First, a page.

6 years agoPosted 6 years ago. Direct link to Richard Saunders's post “Yeah think about a square...”

Yeah think about a square root as the number you get when you multiply something by itself.

Helps to think about the definition of multiplication as adding a number to itself:

`2 x 3 = 2+2+2 = 3+3 = 6`

Exponents are similar, except now we're

**multiplying**the number to itself instead of**adding**it.`2^2 (squared) = 2 x 2 = 2+2 = 4`

3^2 (squared) = 3 x 3 = 3+3+3 = 9

Taking the square root is figuring out what number

**multiplied**by itself is equal to the number under the square root symbol.So:

`√4 = 2, because 2*2 OR 2^2 = 4`

√9 = 3, because 3 x 3 = 9 OR 3^2 = 9

Hopefully that helps!

(4 votes)

dhager

5 years agoPosted 5 years ago. Direct link to dhager's post “What will we use square r...”

What will we use square roots for?

•

(5 votes)

Aakash Rao

4 years agoPosted 4 years ago. Direct link to Aakash Rao's post “Square roots will be requ...”

Square roots will be required for a lot of things like transformations, graphing, trigonemetry

(4 votes)

Amina shamla

11 years agoPosted 11 years ago. Direct link to Amina shamla's post “My dad told me that if we...”

My dad told me that if we need to find the square of a number it will be easy if we know the square of the last number.The difference between one square and the next square is the sum of their square roots.

eg:-to find the square of 7

just add 6 and 7 to six square ie 36

36+6+7

=49 ie the square of 7•

(4 votes)

Ohad

11 years agoPosted 11 years ago. Direct link to Ohad's post “It's true, but there's a ...”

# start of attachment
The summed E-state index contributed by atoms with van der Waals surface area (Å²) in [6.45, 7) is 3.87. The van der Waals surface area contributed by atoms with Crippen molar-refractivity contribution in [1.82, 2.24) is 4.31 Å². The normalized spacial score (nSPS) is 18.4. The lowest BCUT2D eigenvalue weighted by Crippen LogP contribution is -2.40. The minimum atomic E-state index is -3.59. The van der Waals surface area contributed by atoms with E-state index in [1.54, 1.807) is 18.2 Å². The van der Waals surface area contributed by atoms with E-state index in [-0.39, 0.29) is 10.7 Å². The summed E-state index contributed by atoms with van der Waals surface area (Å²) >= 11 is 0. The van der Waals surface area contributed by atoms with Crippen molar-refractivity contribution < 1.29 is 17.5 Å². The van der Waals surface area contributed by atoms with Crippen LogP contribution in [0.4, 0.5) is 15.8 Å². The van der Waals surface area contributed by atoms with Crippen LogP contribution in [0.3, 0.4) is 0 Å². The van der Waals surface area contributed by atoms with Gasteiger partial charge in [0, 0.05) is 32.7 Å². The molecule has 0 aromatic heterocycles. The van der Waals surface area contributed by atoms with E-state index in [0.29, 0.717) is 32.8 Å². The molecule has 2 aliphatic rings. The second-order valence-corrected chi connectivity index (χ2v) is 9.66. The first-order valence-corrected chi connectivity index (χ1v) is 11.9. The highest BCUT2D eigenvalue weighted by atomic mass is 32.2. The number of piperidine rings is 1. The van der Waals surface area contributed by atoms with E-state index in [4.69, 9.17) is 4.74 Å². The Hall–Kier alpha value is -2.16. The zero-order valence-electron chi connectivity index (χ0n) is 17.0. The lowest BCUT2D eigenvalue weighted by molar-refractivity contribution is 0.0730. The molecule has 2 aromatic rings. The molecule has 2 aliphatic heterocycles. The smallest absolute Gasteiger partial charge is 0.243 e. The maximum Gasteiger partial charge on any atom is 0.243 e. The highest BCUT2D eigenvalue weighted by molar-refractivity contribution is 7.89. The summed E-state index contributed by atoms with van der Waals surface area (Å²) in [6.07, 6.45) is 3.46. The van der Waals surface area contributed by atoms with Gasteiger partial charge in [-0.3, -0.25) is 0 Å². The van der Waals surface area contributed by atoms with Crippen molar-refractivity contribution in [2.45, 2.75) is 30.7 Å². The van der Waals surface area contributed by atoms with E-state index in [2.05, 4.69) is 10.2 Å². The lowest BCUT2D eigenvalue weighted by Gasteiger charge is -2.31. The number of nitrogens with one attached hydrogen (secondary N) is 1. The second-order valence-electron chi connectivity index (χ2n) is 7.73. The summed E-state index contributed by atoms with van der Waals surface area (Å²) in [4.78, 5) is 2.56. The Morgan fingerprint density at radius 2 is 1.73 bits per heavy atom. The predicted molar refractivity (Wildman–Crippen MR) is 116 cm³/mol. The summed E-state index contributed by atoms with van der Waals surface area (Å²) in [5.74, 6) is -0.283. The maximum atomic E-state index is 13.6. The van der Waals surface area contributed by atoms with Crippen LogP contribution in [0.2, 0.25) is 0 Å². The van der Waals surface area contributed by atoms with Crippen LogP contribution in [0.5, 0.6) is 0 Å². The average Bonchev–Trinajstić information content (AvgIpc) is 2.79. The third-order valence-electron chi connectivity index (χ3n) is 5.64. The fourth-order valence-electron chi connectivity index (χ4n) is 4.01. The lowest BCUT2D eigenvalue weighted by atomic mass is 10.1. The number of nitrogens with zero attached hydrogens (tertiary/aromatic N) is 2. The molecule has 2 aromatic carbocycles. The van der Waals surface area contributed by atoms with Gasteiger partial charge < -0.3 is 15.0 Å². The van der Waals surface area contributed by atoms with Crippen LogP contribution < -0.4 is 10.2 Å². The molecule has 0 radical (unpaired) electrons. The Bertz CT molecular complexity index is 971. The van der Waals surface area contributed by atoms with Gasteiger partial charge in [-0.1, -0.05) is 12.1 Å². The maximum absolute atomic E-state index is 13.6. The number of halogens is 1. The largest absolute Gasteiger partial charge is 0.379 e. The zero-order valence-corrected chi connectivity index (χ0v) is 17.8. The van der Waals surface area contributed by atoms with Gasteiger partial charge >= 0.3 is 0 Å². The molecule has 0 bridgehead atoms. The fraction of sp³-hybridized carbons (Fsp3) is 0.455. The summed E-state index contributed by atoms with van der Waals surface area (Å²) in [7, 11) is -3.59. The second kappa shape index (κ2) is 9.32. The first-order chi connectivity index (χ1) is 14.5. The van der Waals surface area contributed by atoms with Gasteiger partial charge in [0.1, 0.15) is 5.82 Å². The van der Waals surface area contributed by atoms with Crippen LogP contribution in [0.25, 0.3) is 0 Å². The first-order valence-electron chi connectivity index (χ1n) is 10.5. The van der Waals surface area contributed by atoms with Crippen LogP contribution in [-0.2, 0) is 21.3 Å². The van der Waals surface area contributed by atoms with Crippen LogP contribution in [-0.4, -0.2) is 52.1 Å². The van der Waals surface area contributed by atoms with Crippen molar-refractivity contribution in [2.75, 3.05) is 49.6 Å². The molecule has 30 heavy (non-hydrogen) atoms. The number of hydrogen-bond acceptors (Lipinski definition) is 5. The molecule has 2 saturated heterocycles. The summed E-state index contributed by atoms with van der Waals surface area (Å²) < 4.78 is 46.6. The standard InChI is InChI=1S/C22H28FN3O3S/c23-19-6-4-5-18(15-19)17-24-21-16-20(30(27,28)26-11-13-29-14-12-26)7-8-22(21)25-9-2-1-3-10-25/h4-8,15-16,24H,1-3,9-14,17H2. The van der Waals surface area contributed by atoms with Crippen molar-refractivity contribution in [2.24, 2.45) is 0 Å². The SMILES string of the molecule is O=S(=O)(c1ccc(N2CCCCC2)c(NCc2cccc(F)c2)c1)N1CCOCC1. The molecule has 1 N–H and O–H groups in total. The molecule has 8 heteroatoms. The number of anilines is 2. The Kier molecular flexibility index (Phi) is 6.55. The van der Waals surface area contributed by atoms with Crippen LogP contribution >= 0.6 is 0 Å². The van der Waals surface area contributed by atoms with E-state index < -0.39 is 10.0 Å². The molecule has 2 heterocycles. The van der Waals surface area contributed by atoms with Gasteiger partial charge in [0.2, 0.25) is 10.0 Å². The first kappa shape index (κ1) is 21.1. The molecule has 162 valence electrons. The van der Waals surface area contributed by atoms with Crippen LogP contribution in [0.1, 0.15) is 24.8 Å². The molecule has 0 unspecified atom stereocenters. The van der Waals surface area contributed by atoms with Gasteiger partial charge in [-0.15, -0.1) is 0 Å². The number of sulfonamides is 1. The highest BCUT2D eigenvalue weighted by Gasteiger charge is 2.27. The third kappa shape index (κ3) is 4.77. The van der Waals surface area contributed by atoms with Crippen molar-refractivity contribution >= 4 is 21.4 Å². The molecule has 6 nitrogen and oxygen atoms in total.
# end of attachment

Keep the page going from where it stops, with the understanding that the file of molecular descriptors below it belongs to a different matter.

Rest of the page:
It's true, but there's a more general formula.

(x+1)^2= x^2+2x+1

For an example, we know that 100 squared is 10000, right? Well, 101 squared is (100+1)^2. That leads us to 100^2+2(100)+1, and the answer is- Finally-

10201. That's the result of 101 squared!(4 votes)

Qasim Hashmi

2 years agoPosted 2 years ago. Direct link to Qasim Hashmi's post “How would you find the sq...”

How would you find the square root of non-perfect squares?

•

(4 votes)

可汗学院

2 years agoPosted 2 years ago. Direct link to 可汗学院's post “Estimate it”

Estimate it

(2 votes)

gadjaero1

6 years agoPosted 6 years ago. Direct link to gadjaero1's post “What happens when the equ...”

What happens when the equation is (-8)^-2/3

•

(3 votes)

Kim Seidel

6 years agoPosted 6 years ago. Direct link to Kim Seidel's post “The denominator of the ex...”

The denominator of the exponent is telling you to do a cube root. The numerator is telling you to square the number.

You can do them in either order. Personally, I prefer to do the cube root first because I can work with smaller numbers.

Cube root(-8)=-2

Then square the -2: (-2)^2 = 4Hope this helps.

(4 votes)

100151824

6 years agoPosted 6 years ago. Direct link to 100151824's post “whats a square root”

whats a square root

•

(3 votes)

Cochran

6 years agoPosted 6 years ago. Direct link to Cochran's post “A square root is a number...”

A square root is a number that when multiplied by itself makes a specified quantity. For example 3, when 3 is multiplied by itself (3*3) it equals 9, thus making 3, the square root of 9.

(3 votes)